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4 Bankruptcy Myths -- Debunked

By Maurie Backman - Jul 30, 2016 at 4:20PM

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There's a lot of false information surrounding bankruptcy. Here's what you really need to know about it.

Sometimes, even the most fiscally responsible people wind up in situations where they're unable to pay their bills. In fact, the single greatest cause of bankruptcy among U.S. filers isn't reckless spending, but rather medical debt. If you've reached the point where you're unable to keep up with your bills, Chapter 7 bankruptcy may be an option for you to consider.

Chapter 7 offers filers a chance to liquidate their assets, eliminate much of their debt, and start over with a clean slate. However, there's also a lot of mystery surrounding Chapter 7, and it's certainly not a decision to be taken lightly. Let's debunk a few common bankruptcy myths you may have heard.

Image source: Getty Images.

1. You'll lose everything if you file

In a Chapter 7 liquidation, a trustee is appointed to cancel your debts and use your existing assets to repay creditors to the greatest extent possible. It's therefore natural to assume that if you declare bankruptcy, you'll lose everything you own, including your home. In reality, certain assets are exempt in bankruptcy, and there's a good chance you won't lose your home in particular.

If you don't have any equity in your home, for example, that fact can work in your favor. The purpose of selling off your assets in bankruptcy is to generate money to pay back your creditors. If your mortgage balance exceeds your home's value and your home has no equity, then selling it won't do a thing to bring in any money, as all proceeds from the sale would go straight to your mortgage lender.

Even if you do have equity in your home, there's a good chance that equity is protected by homestead exemptions. On top of federal exemptions, most states have a homestead exemption that will help homeowners hang on to their property in bankruptcy. If you declare bankruptcy in Nevada, for example, the homestead exemption protects up to $550,000 of equity in your home.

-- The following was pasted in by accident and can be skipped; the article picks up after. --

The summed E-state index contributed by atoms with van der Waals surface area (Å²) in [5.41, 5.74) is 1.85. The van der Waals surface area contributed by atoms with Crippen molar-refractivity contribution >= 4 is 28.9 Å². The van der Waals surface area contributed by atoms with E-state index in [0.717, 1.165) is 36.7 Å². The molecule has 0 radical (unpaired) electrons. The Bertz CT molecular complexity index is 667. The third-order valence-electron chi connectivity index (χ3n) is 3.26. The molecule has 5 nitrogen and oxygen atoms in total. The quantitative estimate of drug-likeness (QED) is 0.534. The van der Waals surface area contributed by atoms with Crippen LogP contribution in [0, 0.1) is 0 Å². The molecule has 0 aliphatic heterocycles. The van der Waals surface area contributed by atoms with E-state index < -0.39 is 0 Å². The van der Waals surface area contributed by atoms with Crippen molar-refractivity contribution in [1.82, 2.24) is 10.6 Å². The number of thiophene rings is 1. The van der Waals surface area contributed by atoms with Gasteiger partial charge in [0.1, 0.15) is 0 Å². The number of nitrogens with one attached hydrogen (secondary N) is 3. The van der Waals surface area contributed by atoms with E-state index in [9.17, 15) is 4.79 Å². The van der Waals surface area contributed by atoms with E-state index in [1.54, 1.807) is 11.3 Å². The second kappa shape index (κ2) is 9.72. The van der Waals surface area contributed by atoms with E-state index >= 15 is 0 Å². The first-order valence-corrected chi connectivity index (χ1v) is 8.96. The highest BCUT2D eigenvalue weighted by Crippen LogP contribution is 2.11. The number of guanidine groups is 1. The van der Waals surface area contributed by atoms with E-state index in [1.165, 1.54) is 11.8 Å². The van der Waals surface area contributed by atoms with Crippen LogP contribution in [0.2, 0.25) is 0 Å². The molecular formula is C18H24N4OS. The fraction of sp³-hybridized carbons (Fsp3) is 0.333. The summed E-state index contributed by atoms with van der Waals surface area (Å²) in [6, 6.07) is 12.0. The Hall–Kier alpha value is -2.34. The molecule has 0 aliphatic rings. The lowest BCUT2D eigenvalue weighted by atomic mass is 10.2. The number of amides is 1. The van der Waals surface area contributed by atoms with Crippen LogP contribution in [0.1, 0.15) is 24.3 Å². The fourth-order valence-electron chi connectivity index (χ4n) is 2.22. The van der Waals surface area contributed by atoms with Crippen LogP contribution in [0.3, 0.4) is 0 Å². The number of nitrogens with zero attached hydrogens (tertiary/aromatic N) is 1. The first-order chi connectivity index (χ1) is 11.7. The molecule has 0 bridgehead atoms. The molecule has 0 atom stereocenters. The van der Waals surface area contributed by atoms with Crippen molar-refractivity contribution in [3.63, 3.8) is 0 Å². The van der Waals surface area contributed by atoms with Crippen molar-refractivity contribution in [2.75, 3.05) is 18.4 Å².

2. You'll never get a loan again

Though a Chapter 7 bankruptcy filing will remain on your credit report for 10 years, that doesn't mean you'll automatically be denied a loan every time you apply during that period. According to a study by the Federal Reserve, 90% of people are granted some form of credit within 18 months of declaring bankruptcy. If you take steps to rebuild your credit, you may get approved for a credit card, auto loan, or even a mortgage sooner than you think. There is a catch, though, and it's that you'll probably wind up with a much higher interest rate than someone with a stronger credit history. For this reason, it's best to keep your borrowing to a minimum in the years following a bankruptcy filing.

3. It will eliminate all of your debt

If you think bankruptcy is your one-way ticket to total debt elimination, think again. There are several types of debt that are not dischargeable under Chapter 7. These include alimony payments, child support, and certain types of tax debt. Furthermore, if you're carrying post-college debt, you should know that student loans are rarely dischargeable in bankruptcy.

4. It'll solve all of your financial problems

While the idea of bankruptcy is to help you start over with a clean slate, the truth is that many people who file for bankruptcy wind up in the same position all over again. If you really want to reach a point where you're financially secure, you may need to change your attitude about spending and make lifestyle changes that allow you to focus on saving.

You can start by weighing your current income against your current expenses and seeing how those numbers look side by side. If you're spending more than you're bringing home, it's a sure sign that you're headed down that same unfortunate path. Remember: Lots of people wind up in bad financial situations because they're hit with unforeseen expenses and don't have any savings to fall back on. If you're serious about becoming financially secure, then you need enough wiggle room in your budget to accumulate some emergency savings. If your current circumstances don't allow you to save, you have two choices: start spending less or get a second job to generate more income.

While declaring bankruptcy can be a good way out of a bad financial situation, it isn't for everyone. There are a number of drawbacks to filing for bankruptcy protection, so it pays to discuss your circumstances with a trusted credit counselor or attorney and see what makes the most sense for you.

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